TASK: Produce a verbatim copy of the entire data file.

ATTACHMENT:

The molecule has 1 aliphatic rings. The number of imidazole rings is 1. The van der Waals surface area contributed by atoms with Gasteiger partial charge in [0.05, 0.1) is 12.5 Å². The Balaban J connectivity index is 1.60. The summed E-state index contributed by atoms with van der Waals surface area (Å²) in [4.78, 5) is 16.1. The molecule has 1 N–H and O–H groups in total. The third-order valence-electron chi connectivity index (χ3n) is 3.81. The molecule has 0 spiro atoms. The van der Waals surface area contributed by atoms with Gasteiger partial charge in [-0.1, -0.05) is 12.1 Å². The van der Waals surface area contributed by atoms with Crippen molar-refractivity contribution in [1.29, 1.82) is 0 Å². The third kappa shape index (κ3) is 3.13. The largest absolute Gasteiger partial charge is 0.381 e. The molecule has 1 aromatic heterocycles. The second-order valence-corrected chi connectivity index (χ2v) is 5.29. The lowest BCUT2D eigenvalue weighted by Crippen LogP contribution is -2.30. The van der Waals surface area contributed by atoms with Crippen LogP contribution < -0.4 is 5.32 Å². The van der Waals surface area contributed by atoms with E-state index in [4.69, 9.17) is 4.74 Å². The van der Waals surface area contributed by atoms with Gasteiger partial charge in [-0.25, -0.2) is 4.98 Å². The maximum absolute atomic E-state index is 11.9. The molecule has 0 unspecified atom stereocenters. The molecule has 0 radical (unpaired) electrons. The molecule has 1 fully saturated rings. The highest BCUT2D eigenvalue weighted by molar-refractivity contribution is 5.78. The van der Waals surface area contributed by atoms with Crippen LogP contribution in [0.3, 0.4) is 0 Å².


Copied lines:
The molecule has 1 aliphatic rings. The number of imidazole rings is 1. The van der Waals surface area contributed by atoms with Gasteiger partial charge in [0.05, 0.1) is 12.5 Å². The Balaban J connectivity index is 1.60. The summed E-state index contributed by atoms with van der Waals surface area (Å²) in [4.78, 5) is 16.1. The molecule has 1 N–H and O–H groups in total. The third-order valence-electron chi connectivity index (χ3n) is 3.81. The molecule has 0 spiro atoms. The van der Waals surface area contributed by atoms with Gasteiger partial charge in [-0.1, -0.05) is 12.1 Å². The van der Waals surface area contributed by atoms with Crippen molar-refractivity contribution in [1.29, 1.82) is 0 Å². The third kappa shape index (κ3) is 3.13. The largest absolute Gasteiger partial charge is 0.381 e. The molecule has 1 aromatic heterocycles. The second-order valence-corrected chi connectivity index (χ2v) is 5.29. The lowest BCUT2D eigenvalue weighted by Crippen LogP contribution is -2.30. The van der Waals surface area contributed by atoms with Crippen LogP contribution < -0.4 is 5.32 Å². The van der Waals surface area contributed by atoms with E-state index in [4.69, 9.17) is 4.74 Å². The van der Waals surface area contributed by atoms with Gasteiger partial charge in [-0.25, -0.2) is 4.98 Å². The maximum absolute atomic E-state index is 11.9. The molecule has 0 unspecified atom stereocenters. The molecule has 0 radical (unpaired) electrons. The molecule has 1 fully saturated rings. The highest BCUT2D eigenvalue weighted by molar-refractivity contribution is 5.78. The van der Waals surface area contributed by atoms with Crippen LogP contribution in [0.3, 0.4) is 0 Å².